February 22, 2013 – Interior Minister Ali Larayedh is chosen by the ruling party, Ennahda, to be the new prime minister.
July 25, 2013 – Opposition leader Mohammed Al-Brahmi is fatally shot outside his home, setting off mass protests as a second Tunisian opposition leader is assassinated in almost six months.
August 6, 2013 – Tens of thousands of people protest in Tunis in hopes of dissolving the Constituent Assembly.
September 28, 2013 – Tunisia’s governing party, Ennahda, agrees to resign and hand power over to an independent caretaker government until after elections.
October 23, 2013 – Talks intended to select the caretaker government are postponed due to violence and protests.
December 14, 2013 – Mehdi Jomaa, Tunisia’s minister of industry, is selected to serve as caretaker prime minister until the elections, expected in 2014.
January 9, 2014 – Prime Minister Larayedh resigns to allow for the caretaker government to be run by Mehdi Jomaa.
January 26, 2014 – The National Constituent Assembly ratifies a new constitution.
January 28, 2014 – Islamist party Ennahda formally hands over power to the caretaker government, led by Prime Minister Mehdi Jomaa.
October 26, 2014 – Tunisians vote in parliamentary elections, the first since the 2011 revolution. More than 100 political parties have put up candidates for one of 217 seats in the People’s Assembly.
November 23, 2014 – The first free presidential election heads to a December run-off as challenger Beji Caid Essebsi receives only a few more percentage points than incumbent President Moncef Marzouki.
December 22, 2014 – Beji Caid Essebsi is elected president with 55% of the vote, according to state-run media. Marzouki receives 44% of the vote.
January 5, 2015 – Habib Essid is nominated as prime minister and tasked with forming a new government.
March 18, 2015 – A terrorist attack on the Bardo Museum in Tunis leaves at least 23 dead, many of whom were foreign tourists. The hostage siege ends when security forces kill two of the attackers. President Essebsi later confirms that a third person took part in the museum terror attack and is on the run. Previously, two suspects had been identified — Yassine Labidi and Saber Khachnaou — though it wasn’t immediately clear if they were the pair killed at the museum by Tunisian security forces. ISIS claims responsibility for the attack.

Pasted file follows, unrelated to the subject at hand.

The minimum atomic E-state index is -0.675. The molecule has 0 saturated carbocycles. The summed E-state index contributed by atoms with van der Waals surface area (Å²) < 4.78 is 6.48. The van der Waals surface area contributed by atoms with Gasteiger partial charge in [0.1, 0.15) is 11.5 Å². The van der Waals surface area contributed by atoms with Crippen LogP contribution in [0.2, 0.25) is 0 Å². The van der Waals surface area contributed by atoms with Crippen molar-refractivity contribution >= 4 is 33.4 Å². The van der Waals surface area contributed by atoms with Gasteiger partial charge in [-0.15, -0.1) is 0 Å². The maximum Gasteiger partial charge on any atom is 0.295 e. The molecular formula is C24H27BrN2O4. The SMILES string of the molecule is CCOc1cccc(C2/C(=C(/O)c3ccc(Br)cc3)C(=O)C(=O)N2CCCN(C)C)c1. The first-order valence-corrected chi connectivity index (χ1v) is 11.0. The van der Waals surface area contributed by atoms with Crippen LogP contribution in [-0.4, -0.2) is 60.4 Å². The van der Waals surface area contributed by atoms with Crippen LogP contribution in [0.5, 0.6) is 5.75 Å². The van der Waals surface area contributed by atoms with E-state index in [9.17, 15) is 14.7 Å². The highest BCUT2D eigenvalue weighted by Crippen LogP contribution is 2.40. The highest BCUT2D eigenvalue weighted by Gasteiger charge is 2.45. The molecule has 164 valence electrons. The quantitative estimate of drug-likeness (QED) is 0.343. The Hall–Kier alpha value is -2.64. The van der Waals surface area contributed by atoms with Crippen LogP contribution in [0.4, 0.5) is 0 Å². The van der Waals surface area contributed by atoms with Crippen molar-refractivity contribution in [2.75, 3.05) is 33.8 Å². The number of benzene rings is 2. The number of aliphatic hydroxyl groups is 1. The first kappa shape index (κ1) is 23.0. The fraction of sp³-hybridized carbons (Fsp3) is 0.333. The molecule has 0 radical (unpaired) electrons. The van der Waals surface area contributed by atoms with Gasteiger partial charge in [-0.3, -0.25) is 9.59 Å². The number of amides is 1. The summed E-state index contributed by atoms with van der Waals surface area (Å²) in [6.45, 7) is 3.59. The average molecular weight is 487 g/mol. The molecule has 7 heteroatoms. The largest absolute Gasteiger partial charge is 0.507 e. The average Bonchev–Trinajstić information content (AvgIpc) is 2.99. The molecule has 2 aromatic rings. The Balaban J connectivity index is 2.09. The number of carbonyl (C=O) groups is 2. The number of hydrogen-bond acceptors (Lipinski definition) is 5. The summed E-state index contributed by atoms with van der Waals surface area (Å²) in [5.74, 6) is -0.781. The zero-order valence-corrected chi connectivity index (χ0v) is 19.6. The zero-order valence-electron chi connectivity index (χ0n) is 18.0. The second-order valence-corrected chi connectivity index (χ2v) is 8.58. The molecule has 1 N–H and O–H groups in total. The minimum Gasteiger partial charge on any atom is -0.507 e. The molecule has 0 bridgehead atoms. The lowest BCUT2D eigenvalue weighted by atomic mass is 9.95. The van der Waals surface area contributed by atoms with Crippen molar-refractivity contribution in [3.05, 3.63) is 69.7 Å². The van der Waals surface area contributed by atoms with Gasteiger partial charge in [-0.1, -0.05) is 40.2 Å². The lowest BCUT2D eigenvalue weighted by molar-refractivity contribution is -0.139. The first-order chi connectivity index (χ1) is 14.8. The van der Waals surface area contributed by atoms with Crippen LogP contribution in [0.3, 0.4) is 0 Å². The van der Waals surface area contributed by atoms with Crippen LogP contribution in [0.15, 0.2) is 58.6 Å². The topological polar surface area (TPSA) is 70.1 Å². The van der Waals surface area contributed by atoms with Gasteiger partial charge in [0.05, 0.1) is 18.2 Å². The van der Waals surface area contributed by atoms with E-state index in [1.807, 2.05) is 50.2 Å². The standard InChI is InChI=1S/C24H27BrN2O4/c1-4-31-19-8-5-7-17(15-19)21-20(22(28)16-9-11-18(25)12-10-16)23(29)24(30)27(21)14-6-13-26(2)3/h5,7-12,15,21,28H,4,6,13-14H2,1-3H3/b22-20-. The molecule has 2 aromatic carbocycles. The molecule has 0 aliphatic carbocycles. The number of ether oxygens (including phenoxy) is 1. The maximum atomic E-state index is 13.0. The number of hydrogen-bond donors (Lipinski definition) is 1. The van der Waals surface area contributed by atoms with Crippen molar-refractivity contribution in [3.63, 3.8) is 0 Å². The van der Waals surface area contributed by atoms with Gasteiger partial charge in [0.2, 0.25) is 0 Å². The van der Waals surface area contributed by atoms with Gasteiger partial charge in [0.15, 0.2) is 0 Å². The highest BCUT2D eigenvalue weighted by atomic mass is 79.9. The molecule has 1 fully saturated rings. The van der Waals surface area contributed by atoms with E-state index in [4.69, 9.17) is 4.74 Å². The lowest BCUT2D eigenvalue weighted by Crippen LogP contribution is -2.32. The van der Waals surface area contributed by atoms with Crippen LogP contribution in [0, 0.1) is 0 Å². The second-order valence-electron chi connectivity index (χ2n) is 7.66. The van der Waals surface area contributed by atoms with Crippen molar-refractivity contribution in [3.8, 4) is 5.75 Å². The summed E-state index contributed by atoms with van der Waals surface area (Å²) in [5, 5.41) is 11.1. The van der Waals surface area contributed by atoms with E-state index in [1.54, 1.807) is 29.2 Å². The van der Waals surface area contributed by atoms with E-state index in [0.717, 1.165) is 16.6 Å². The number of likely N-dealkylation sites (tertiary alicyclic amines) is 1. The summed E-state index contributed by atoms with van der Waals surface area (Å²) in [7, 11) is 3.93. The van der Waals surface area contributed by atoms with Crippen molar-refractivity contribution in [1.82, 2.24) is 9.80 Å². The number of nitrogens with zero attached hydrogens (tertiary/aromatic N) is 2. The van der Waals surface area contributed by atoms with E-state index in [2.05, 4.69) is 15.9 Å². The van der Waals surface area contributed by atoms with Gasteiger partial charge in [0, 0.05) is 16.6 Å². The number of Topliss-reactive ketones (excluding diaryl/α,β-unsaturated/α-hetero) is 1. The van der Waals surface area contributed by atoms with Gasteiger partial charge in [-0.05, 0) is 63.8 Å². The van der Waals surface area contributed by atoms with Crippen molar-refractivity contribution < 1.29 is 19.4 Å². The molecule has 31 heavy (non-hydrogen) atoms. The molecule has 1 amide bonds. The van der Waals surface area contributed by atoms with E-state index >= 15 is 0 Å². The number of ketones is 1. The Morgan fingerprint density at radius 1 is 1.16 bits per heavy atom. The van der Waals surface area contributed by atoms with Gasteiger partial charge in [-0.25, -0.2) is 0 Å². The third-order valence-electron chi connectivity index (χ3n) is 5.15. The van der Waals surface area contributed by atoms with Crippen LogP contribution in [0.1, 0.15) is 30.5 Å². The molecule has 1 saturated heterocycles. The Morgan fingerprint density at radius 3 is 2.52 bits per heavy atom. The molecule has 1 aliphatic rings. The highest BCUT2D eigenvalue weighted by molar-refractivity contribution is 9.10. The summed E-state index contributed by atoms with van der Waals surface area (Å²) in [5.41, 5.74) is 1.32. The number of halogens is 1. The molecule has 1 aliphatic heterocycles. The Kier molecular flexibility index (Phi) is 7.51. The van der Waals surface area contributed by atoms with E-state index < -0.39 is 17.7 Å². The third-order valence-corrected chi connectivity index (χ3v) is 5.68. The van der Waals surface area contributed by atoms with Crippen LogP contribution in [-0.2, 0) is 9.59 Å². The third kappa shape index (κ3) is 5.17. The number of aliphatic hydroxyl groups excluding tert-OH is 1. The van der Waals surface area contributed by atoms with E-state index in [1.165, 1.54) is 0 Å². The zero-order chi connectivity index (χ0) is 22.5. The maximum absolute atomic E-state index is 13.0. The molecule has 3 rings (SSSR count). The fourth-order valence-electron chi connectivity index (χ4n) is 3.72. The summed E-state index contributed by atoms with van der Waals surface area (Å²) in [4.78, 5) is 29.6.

June 26, 2015 – A gunman kills at least 38 people at a beachfront Tunisian hotel, the same day terrorists behead a man in France and bomb a mosque in Kuwait. ISIS claims responsibility for the attacks in Tunisia and Kuwait.
July 4, 2015 – President Essebsi declares a state of emergency, saying another attack such as last week’s terrorist massacre at a beach hotel would “cause the country to collapse.”
October 9, 2015 – The Tunisian National Dialogue Quartet is awarded the Nobel Peace Prize for its “decisive contribution to the building of a pluralistic democracy in the country in the wake of the Jasmine Revolution of 2011.”
November 24, 2015 – Twelve people are killed when a bus carrying members of Tunisia’s presidential guard explodes in Tunis, according to the Interior Ministry. A suspected suicide bomber also dies. ISIS releases a statement the following day claiming responsibility.
January 22, 2016 – Tunisia’s government announces a nationwide curfew as it counters demonstrations over a scarcity of jobs — protests that come five years after similar complaints in Tunisia spurred the first Arab Spring revolution. France also announces a 1 billion euro aid package over five years to help Tunisia tackle its economic and social challenges.
July 30, 2016 – Tunisia’s parliament passes a no-confidence vote against Prime Minister Habib Essid.
August 3, 2016 – President Essebsi names Youssef Chahed as prime minister.
June 4, 2018 – More than 100 die after a boat carrying migrants sinks off the Tunisian coast, marking the highest death toll in any single migration attempt of the year, according to the International Organization for Migration (IOM).
December 24, 2018 – Abderrazek Zorgui, a journalist, dies after setting himself on fire. In a statement, Tunisia’s national journalists’ union said Zorgui died after he set himself ablaze “due to harsh social circumstances and a lack of hope.” Zorgui’s death prompts protests on the streets of Kesserine in western-central Tunisia.
June 27, 2019 – President Essebsi is rushed to a military hospital suffering a “severe health crisis” shortly after two suicide attacks strike Tunis killing at least one and injuring several others. ISIS claims responsibility for attacks.
July 5, 2019 – Prime Minister Chahed signs an order that prohibits anyone from wearing a niqab, which covers everything but the eyes, from accessing public offices.
July 25, 2019 – President Essebsi dies at Tunis Military Hostpital after being transferred “under direct recommendation by his doctors.” Mohamed Ennaceur, Tunisia’s parliament speaker, will serve as acting president.